Lab contamination? XMRV & polio vaccine monkey virus

Discussion in 'Fibromyalgia Main Forum' started by mbofov, Jun 27, 2011.

  1. mbofov

    mbofov Active Member

    It is well-documented that the polio vaccine of the late 1950's and early 1960's was contaminated with a carcinogenic monkey virus known as SV40. The polio virus for the vaccine was grown using monkey kidney cells, which caused the contamination of the vaccine with the monkey virus.

    There's a very interesting article in Atlantic magazine ( which tells the story of finding SV40 in mesothelioma tumors. It was believed that asbestos was the primary cause of mesothelioma, but studies around the world found the presence of SV 40 in those tumors. More than 40 studies have found SV40 in various human tumors.

    The point of this post is that the official response from the NCI, based on the only 2 studies to get negative results, was that all that evidence above was the result of lab contamination. The NCI's study did not get the same results as everyone else, but of course they did not use the same techniques. Sound familiar?

    Here's a quote from the Atlantic article re lab contamination.

    "The idea that these tumor samples, tested in laboratories all over the world, were all contaminated, while all the controls remained negative, is ridiculous," he says. "There is no scientific evidence in support of contamination, and plenty of evidence to the contrary. Moreover, many labs have demonstrated SV40 using techniques other than PCR."

    With no evidence whatsoever, the WPI XMRV study, like all the mesothelioma studies and dozens of other SV40 cancer studies, is accused of lab contamination by the medical powers that be. It seems that yelling "lab contamination" may just be standard operating procedure when undesirable results are obtained.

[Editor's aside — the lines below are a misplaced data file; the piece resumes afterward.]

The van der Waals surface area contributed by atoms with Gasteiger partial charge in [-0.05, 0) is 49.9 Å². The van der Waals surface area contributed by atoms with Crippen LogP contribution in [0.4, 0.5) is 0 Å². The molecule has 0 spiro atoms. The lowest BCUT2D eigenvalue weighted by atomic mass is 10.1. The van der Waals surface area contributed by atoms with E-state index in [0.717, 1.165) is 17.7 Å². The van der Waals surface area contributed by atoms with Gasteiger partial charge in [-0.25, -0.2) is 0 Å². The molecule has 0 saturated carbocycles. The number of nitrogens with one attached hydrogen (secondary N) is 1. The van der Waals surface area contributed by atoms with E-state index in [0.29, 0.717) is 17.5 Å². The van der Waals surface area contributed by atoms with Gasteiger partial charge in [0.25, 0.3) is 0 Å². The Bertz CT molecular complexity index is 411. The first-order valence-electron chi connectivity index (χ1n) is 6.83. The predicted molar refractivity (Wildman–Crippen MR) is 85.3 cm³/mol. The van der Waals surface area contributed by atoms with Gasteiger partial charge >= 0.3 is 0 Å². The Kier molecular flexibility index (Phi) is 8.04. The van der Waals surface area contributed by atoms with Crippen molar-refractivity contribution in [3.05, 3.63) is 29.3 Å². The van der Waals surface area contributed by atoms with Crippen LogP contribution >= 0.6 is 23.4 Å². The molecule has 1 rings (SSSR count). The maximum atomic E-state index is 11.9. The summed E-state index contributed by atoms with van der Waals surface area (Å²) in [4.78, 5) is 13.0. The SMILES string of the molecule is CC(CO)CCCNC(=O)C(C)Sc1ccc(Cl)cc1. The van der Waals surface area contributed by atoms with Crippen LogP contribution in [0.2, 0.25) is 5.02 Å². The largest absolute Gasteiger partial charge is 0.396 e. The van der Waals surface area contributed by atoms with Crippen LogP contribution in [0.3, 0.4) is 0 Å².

If you watch Annette Whittemore's interview (

    you'll see that other labs who got negative results for XMRV did not follow the same procedures as WPI, just like the NCI and the mesothelioma study.

    FWIW, some are suggesting that the great upsurge in cancer cases in the mid-1980's may be due to SV40, which it appears most people of a certain age are carrying. There is also evidence that it may have been transmitted from mother to child and through other avenues and may be linked to brain tumors in children, among other cancers.

  2. deadtired

    deadtired Member

    I've often wondered why sv-40 has never been looked at as
    being involved, possible a cause of CFS. So I guess since
    SV-40 has been considered a lab contaminant, it will never
    be looked into, or seriously considered. I find it interesting all
    those ads on tv about mesothelioma, implicating asbestos. I
    always wonder if those with that disease ever know about the
    SV-40 virus causing their disease.
  3. mbofov

    mbofov Active Member

    I think the reason SV40 has not been more seriously studied in connection with our epidemic of cancer, or CFS, etc. is because millions of Americans were infected with this virus through their polio vaccine and it looks like it is now being transmitted in other ways, possibly through the blood supply and mother to child, to name a few. So the implications of this are staggering. I was stunned when I read about SV40 and the polio vaccine - I only learned about this a week or 2 ago. I'd never heard of it before. The researcher who blew the whistle on this many years ago had her career trashed by the medical powers that be, her lab was taken away from her, etc. No one wanted to tell the public, and I think they still don't, what happened.